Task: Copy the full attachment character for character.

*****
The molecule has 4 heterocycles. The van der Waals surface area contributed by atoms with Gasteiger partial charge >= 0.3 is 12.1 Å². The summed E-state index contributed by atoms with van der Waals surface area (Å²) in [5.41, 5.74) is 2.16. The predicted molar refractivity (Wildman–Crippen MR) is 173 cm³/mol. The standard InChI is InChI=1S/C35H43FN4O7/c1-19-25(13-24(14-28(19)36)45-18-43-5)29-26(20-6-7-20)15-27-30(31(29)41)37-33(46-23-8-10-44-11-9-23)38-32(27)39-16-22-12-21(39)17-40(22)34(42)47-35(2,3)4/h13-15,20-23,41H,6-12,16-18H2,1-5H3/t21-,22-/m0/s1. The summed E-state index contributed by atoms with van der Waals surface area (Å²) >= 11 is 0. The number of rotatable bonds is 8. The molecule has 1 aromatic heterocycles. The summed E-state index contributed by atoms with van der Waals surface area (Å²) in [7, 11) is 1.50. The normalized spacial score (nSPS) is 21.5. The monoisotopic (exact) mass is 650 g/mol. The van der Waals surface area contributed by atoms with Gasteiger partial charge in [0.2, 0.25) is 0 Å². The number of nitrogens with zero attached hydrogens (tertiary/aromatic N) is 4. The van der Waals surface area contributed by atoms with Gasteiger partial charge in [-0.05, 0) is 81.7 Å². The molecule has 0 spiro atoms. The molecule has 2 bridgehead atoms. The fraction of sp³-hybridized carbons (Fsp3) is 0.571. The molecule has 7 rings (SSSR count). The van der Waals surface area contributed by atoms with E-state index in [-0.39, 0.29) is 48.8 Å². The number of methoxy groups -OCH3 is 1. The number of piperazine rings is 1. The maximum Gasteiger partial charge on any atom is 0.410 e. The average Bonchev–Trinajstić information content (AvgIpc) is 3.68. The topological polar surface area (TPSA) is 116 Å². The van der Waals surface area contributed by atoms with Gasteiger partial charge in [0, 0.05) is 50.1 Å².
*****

The molecule has 4 heterocycles. The van der Waals surface area contributed by atoms with Gasteiger partial charge >= 0.3 is 12.1 Å². The summed E-state index contributed by atoms with van der Waals surface area (Å²) in [5.41, 5.74) is 2.16. The predicted molar refractivity (Wildman–Crippen MR) is 173 cm³/mol. The standard InChI is InChI=1S/C35H43FN4O7/c1-19-25(13-24(14-28(19)36)45-18-43-5)29-26(20-6-7-20)15-27-30(31(29)41)37-33(46-23-8-10-44-11-9-23)38-32(27)39-16-22-12-21(39)17-40(22)34(42)47-35(2,3)4/h13-15,20-23,41H,6-12,16-18H2,1-5H3/t21-,22-/m0/s1. The summed E-state index contributed by atoms with van der Waals surface area (Å²) >= 11 is 0. The number of rotatable bonds is 8. The molecule has 1 aromatic heterocycles. The summed E-state index contributed by atoms with van der Waals surface area (Å²) in [7, 11) is 1.50. The normalized spacial score (nSPS) is 21.5. The monoisotopic (exact) mass is 650 g/mol. The van der Waals surface area contributed by atoms with Gasteiger partial charge in [0.2, 0.25) is 0 Å². The number of nitrogens with zero attached hydrogens (tertiary/aromatic N) is 4. The van der Waals surface area contributed by atoms with Gasteiger partial charge in [-0.05, 0) is 81.7 Å². The molecule has 0 spiro atoms. The molecule has 2 bridgehead atoms. The fraction of sp³-hybridized carbons (Fsp3) is 0.571. The molecule has 7 rings (SSSR count). The van der Waals surface area contributed by atoms with E-state index in [-0.39, 0.29) is 48.8 Å². The number of methoxy groups -OCH3 is 1. The number of piperazine rings is 1. The maximum Gasteiger partial charge on any atom is 0.410 e. The average Bonchev–Trinajstić information content (AvgIpc) is 3.68. The topological polar surface area (TPSA) is 116 Å². The van der Waals surface area contributed by atoms with Gasteiger partial charge in [0, 0.05) is 50.1 Å².